Review: Kirby's Epic Yarn

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It’s very rare to find a game that is 100% acceptable for my 5-year-old. Many games are just a bit too violent – Super Smash Brothers was pretty rough and Super Paper Mario encouraged self-mutilation – and others, like Mario Kart Wii, are so boring at this point as to induce coma in a healthy 35-year-old.

That’s why I was excited to play Kirby’s Epic Yarn. This game isn’t as hard as the SMB franchise (in fact it’s dead simple and does not actually require you to play it at all) and it’s great for kids because of the “yarn shaded” animation and the primitive storyline. Best of all it allows beleaguered dads to finally have a little fun while playing a kid’s game.

Now before you go all metaphysical and equate the Kirby franchise with the early work of Scorcese, let me stop you. You don’t need to even understand what Kirby is to play this game and, in fact, I would encourage you not to read this review if you are a self-described Kirby fan. This is for Dads who want to play a platformer with their younger kids and have thus far been stymied by difficulty levels.

The story, if understand it, involves Kirby (a pink creature with a long back-story I couldn’t be bothered with reading) being sucked into someone’s sewing basket or something and having to live there with some dude who is also the yarn king. You’re supposed to sew up the yarn king’s world and save his kingdom. Then you get attached to the seat of some hippie’s jeans in the Haight and, in the end, become a urine soaked mess hanging out of a park trash basket (that last part is pure conjecture.) You also have to collect beads.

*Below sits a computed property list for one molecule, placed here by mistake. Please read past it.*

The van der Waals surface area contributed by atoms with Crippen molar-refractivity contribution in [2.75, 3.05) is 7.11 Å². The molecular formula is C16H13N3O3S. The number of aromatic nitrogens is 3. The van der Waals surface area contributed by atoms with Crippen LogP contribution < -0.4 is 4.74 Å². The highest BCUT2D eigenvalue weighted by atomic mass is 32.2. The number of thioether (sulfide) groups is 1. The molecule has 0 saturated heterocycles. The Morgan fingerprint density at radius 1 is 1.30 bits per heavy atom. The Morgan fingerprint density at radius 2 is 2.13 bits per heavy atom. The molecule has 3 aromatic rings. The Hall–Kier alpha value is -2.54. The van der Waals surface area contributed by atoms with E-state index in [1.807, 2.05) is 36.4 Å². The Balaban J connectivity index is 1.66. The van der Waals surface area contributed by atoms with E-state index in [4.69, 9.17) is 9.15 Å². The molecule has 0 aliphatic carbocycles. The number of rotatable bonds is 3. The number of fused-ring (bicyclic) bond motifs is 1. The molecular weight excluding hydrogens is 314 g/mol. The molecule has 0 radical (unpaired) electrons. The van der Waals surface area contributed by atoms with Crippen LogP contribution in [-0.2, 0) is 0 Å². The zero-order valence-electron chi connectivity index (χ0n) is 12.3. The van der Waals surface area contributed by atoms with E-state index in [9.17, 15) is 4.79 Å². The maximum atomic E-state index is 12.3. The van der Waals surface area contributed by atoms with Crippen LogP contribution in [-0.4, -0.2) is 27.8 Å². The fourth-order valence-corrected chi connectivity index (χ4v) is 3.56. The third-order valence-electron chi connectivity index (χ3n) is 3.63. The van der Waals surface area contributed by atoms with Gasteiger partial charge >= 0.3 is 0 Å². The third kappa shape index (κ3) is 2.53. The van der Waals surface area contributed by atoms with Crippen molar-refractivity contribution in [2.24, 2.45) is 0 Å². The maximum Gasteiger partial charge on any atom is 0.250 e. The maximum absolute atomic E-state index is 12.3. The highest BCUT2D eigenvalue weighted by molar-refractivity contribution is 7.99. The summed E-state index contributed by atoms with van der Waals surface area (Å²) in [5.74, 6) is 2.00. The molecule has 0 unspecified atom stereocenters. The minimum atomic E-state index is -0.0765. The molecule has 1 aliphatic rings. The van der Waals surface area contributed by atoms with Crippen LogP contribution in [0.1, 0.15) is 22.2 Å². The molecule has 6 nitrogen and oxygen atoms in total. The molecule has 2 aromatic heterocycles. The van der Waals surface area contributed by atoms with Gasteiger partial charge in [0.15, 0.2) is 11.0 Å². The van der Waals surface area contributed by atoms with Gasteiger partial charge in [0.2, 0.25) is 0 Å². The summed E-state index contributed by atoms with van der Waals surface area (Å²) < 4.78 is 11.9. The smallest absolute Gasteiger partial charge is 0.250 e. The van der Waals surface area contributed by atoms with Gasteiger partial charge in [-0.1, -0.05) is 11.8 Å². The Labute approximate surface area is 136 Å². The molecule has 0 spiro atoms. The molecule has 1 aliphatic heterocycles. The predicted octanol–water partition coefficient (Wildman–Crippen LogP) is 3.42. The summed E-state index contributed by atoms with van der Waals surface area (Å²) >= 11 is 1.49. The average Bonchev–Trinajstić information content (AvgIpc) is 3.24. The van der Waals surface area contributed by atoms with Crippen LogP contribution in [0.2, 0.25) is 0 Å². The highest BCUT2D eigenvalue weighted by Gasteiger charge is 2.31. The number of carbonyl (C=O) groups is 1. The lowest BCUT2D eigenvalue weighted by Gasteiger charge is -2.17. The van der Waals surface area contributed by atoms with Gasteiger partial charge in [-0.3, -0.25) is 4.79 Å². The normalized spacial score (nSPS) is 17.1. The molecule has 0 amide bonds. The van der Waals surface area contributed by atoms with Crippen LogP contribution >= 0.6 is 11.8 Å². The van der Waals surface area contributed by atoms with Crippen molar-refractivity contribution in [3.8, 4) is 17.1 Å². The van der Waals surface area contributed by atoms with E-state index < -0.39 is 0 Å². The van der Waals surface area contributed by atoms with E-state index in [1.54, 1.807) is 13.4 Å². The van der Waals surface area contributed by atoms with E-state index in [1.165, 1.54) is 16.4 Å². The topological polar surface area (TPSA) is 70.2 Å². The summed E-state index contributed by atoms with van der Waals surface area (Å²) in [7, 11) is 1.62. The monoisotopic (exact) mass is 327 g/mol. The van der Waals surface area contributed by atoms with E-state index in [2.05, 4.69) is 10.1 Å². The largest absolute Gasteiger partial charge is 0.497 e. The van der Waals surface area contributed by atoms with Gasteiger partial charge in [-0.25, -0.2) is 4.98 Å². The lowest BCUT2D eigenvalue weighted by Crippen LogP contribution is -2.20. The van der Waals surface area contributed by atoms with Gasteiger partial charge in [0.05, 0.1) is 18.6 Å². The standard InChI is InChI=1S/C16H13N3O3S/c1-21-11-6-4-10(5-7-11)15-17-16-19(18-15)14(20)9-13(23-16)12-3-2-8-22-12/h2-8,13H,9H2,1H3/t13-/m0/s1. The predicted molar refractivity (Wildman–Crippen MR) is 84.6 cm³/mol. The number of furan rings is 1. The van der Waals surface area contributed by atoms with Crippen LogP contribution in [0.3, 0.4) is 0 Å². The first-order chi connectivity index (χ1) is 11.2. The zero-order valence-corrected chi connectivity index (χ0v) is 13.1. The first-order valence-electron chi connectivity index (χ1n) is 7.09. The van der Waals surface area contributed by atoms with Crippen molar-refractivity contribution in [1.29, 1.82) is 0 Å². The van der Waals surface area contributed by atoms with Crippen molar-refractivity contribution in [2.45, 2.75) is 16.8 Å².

The real value in this game is the interface. If you’ve been flummoxed as to how to play platformers with younger members of your family, this game will solve most of your problems. Junior’s hand-eye coordination is off? No problem. You never die! If you fall off of the screen an angel brings you back up to land with the other, surviving player. The worst that can happen is you’re pinched by one of the enemies who makes you drop all the jewels and beads you’re supposed to collect. You can then yell at your son (or daughter) to pick up all the beads again as you sip your beer.

If the other player is stumped, you can pick them up and put them on your head, carrying them around like a plump ham until you throw them into enemies and structural elements. Gameplay is amazingly simple. You lasso enemies to “pop” them into their original yarn/button elements and you jump around a lot. Bosses are fun because the kids can just hang back while you do the dirty business of getting the whole family to the next level.

The levels are as creative as anything in the SMB world and there’s even a furniture collecting sub-game for the OCD kids in your life. Levels are easy to finish and there are excellent interstitial segments where you and your buddy turn into another object – a tank, a flying saucer, a penguin on a surfboard – so you don’t get bored jumping from platform to platform. The graphics are excellent for the Wii and the colors bright and whimsical. Although Kirby looks like an hydrocephalic, hairless rat, you have to admit he’s pretty cute when slashing his enemies to ribbons.

Generally this game offers a little something for everybody. Kids get to feel the accomplishment of finishing a platformer while Dads and Moms get to have a little fun. I wouldn’t recommend this game to kids older than eight, however, simply because it’s a bit too juvenile. If you want a good game you can play with the kids, however, Kirby is your blob.

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